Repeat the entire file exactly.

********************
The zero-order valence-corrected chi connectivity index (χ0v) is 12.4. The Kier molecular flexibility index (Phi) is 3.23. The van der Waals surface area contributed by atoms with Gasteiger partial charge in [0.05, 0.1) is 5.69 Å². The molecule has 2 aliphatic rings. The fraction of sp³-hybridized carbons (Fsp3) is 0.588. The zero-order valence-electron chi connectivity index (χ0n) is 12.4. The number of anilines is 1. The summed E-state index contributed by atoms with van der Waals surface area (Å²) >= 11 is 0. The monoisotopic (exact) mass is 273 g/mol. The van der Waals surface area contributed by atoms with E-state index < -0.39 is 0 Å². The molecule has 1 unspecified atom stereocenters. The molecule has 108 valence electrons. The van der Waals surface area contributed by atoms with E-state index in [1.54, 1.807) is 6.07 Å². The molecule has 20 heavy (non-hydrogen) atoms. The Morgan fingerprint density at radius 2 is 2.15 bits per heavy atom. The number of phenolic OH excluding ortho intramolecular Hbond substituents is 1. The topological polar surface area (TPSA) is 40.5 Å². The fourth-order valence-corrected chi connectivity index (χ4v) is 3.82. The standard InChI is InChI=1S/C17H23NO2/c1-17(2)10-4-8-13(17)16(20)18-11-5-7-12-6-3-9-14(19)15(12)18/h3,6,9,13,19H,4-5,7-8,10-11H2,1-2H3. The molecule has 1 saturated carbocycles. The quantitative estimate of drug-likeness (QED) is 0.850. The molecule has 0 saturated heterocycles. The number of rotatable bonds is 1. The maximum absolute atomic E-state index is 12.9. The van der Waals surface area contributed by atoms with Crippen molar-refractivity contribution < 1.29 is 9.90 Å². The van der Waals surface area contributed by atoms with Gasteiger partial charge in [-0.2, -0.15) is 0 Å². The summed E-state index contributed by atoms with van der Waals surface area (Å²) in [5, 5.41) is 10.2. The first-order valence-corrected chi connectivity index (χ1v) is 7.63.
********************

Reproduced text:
The zero-order valence-corrected chi connectivity index (χ0v) is 12.4. The Kier molecular flexibility index (Phi) is 3.23. The van der Waals surface area contributed by atoms with Gasteiger partial charge in [0.05, 0.1) is 5.69 Å². The molecule has 2 aliphatic rings. The fraction of sp³-hybridized carbons (Fsp3) is 0.588. The zero-order valence-electron chi connectivity index (χ0n) is 12.4. The number of anilines is 1. The summed E-state index contributed by atoms with van der Waals surface area (Å²) >= 11 is 0. The monoisotopic (exact) mass is 273 g/mol. The van der Waals surface area contributed by atoms with E-state index < -0.39 is 0 Å². The molecule has 1 unspecified atom stereocenters. The molecule has 108 valence electrons. The van der Waals surface area contributed by atoms with E-state index in [1.54, 1.807) is 6.07 Å². The molecule has 20 heavy (non-hydrogen) atoms. The Morgan fingerprint density at radius 2 is 2.15 bits per heavy atom. The number of phenolic OH excluding ortho intramolecular Hbond substituents is 1. The topological polar surface area (TPSA) is 40.5 Å². The fourth-order valence-corrected chi connectivity index (χ4v) is 3.82. The standard InChI is InChI=1S/C17H23NO2/c1-17(2)10-4-8-13(17)16(20)18-11-5-7-12-6-3-9-14(19)15(12)18/h3,6,9,13,19H,4-5,7-8,10-11H2,1-2H3. The molecule has 1 saturated carbocycles. The quantitative estimate of drug-likeness (QED) is 0.850. The molecule has 0 saturated heterocycles. The number of rotatable bonds is 1. The maximum absolute atomic E-state index is 12.9. The van der Waals surface area contributed by atoms with Crippen molar-refractivity contribution < 1.29 is 9.90 Å². The van der Waals surface area contributed by atoms with Gasteiger partial charge in [-0.2, -0.15) is 0 Å². The summed E-state index contributed by atoms with van der Waals surface area (Å²) in [5, 5.41) is 10.2. The first-order valence-corrected chi connectivity index (χ1v) is 7.63.